An American Pickle is a HBO Max Original film that provides a dual performance from Seth Rogen. The concept actually works here, and it’s definitely a surprising showcase of two perspectives. The story starts with Herschel, as he moves from the old country and ends up dealing with a particular pickling situation. Some time passes, and when he’s brought back quickly he ends up being connected with his latest living relative, Ben.
The two of them awkwardly joke about the changes of time, and through a series of events start competing against one another. It’s an interesting evolution that digs deep into the modern culture, and has just a small dash of reflective heart to it. This aspect sort of makes the conclusion trail off a tad, but overall it was a fun watch. It provided some laughs, bizarre moments and the escalating conflict was somewhat of a joy to take in. It also has that softer spot as I had mentioned, as the two deal with split perspectives of time.
It’s fun to see how they play up those concepts, and how some older ideas might be having a resurgence within the modern era. Those aspects certainly made sense, and were fun to see in action. It’s not the deepest of narratives, but I think it had some decent meaning to it that helped elevate the film to be something more special than a typical duo role.
I thought the acting was generally well done. Rogen played both sides differently, so that they somewhat feel like different individuals. There’s not a whole lot of difference, but adjusted mannerisms did help.
They do also play around with the idea of them being so similar, as these types of films typically do. It was also neat to see Rogen in a performance that felt different from his other material. It’s nothing too over the top in terms of how it’s presented, and a largely intimate showcase.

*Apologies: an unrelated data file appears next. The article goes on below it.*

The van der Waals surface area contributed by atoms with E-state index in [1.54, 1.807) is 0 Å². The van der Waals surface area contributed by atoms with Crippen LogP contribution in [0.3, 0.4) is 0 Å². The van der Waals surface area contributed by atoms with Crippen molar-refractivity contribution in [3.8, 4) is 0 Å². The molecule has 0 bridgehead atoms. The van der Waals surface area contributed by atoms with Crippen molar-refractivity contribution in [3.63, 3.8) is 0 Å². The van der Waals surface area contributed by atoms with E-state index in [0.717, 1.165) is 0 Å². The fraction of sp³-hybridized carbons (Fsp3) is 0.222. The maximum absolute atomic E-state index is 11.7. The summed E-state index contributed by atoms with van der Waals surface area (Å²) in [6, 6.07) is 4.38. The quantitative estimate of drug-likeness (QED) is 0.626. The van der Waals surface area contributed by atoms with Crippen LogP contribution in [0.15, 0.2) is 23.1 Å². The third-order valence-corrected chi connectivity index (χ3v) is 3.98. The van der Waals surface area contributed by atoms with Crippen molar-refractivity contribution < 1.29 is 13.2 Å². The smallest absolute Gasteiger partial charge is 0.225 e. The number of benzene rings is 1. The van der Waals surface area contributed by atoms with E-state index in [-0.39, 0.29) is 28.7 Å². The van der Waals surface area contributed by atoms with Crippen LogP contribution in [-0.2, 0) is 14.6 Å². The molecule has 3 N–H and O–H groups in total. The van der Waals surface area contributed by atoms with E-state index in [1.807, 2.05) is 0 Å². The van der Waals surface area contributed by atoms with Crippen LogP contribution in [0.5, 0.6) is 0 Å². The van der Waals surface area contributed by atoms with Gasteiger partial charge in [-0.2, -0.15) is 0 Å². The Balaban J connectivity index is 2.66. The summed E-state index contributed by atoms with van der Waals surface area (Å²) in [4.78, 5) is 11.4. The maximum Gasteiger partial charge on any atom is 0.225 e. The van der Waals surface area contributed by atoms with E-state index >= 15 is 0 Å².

You do get some bigger moments, as the pickle business certainly can reach large heights. Still, it never goes too wild in terms of scale, which makes sense for this picture. There really aren’t too many additional cast members to cover, since they’re largely brief roles. That makes this essentially just a one man show.
An American Pickle was a generally solid comedy, one that had more of a heart to it leaning towards that dramatic angle. I found that it did sort of trail off, but that also was meant to provide something more emotionally bright.
I thought the execution of that part could have been handled better, to have a deeper impact. Still, it had some decent messaging and some straight up bizarre circumstances. It’s an odd movie, that’s for sure. At the same time, something unique and that’s a hard thing to do at this point.
The duo portrayals worked fine here, and it was a pleasant surprise to see this different style from someone that’s very much known for a very specific type of presentation. The pickle of that country is strong, and it’s a business that just doesn’t seem to quit apparently. It’s also hilarious how the ideas of the past can have some relevance today, particularly for a laugh or two.
An American Pickle Review at Home with Streamed Viewing